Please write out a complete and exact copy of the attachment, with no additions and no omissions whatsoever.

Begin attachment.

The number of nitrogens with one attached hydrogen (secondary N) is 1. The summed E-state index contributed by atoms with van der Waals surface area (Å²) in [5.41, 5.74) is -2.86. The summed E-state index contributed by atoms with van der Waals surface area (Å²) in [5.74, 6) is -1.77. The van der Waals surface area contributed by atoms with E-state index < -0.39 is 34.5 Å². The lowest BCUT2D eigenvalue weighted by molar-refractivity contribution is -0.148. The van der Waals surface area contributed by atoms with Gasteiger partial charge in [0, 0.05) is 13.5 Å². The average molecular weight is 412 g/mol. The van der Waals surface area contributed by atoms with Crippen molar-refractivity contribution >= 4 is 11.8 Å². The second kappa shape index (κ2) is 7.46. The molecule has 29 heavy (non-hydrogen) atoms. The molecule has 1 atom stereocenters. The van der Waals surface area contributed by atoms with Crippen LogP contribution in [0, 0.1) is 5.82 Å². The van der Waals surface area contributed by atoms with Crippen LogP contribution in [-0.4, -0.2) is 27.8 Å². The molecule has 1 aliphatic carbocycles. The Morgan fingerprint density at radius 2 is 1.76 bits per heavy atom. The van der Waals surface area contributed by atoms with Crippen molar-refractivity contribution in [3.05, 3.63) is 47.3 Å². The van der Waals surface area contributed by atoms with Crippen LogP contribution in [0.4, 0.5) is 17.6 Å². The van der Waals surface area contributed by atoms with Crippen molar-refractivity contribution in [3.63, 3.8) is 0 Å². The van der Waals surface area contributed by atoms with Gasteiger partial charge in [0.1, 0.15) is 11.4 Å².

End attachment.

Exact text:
The number of nitrogens with one attached hydrogen (secondary N) is 1. The summed E-state index contributed by atoms with van der Waals surface area (Å²) in [5.41, 5.74) is -2.86. The summed E-state index contributed by atoms with van der Waals surface area (Å²) in [5.74, 6) is -1.77. The van der Waals surface area contributed by atoms with E-state index < -0.39 is 34.5 Å². The lowest BCUT2D eigenvalue weighted by molar-refractivity contribution is -0.148. The van der Waals surface area contributed by atoms with Gasteiger partial charge in [0, 0.05) is 13.5 Å². The average molecular weight is 412 g/mol. The van der Waals surface area contributed by atoms with Crippen molar-refractivity contribution >= 4 is 11.8 Å². The second kappa shape index (κ2) is 7.46. The molecule has 29 heavy (non-hydrogen) atoms. The molecule has 1 atom stereocenters. The van der Waals surface area contributed by atoms with Crippen LogP contribution in [0, 0.1) is 5.82 Å². The van der Waals surface area contributed by atoms with Crippen LogP contribution in [-0.4, -0.2) is 27.8 Å². The molecule has 1 aliphatic carbocycles. The Morgan fingerprint density at radius 2 is 1.76 bits per heavy atom. The van der Waals surface area contributed by atoms with Crippen molar-refractivity contribution in [3.05, 3.63) is 47.3 Å². The van der Waals surface area contributed by atoms with Crippen LogP contribution in [0.4, 0.5) is 17.6 Å². The van der Waals surface area contributed by atoms with Crippen molar-refractivity contribution in [3.63, 3.8) is 0 Å². The van der Waals surface area contributed by atoms with Gasteiger partial charge in [0.1, 0.15) is 11.4 Å².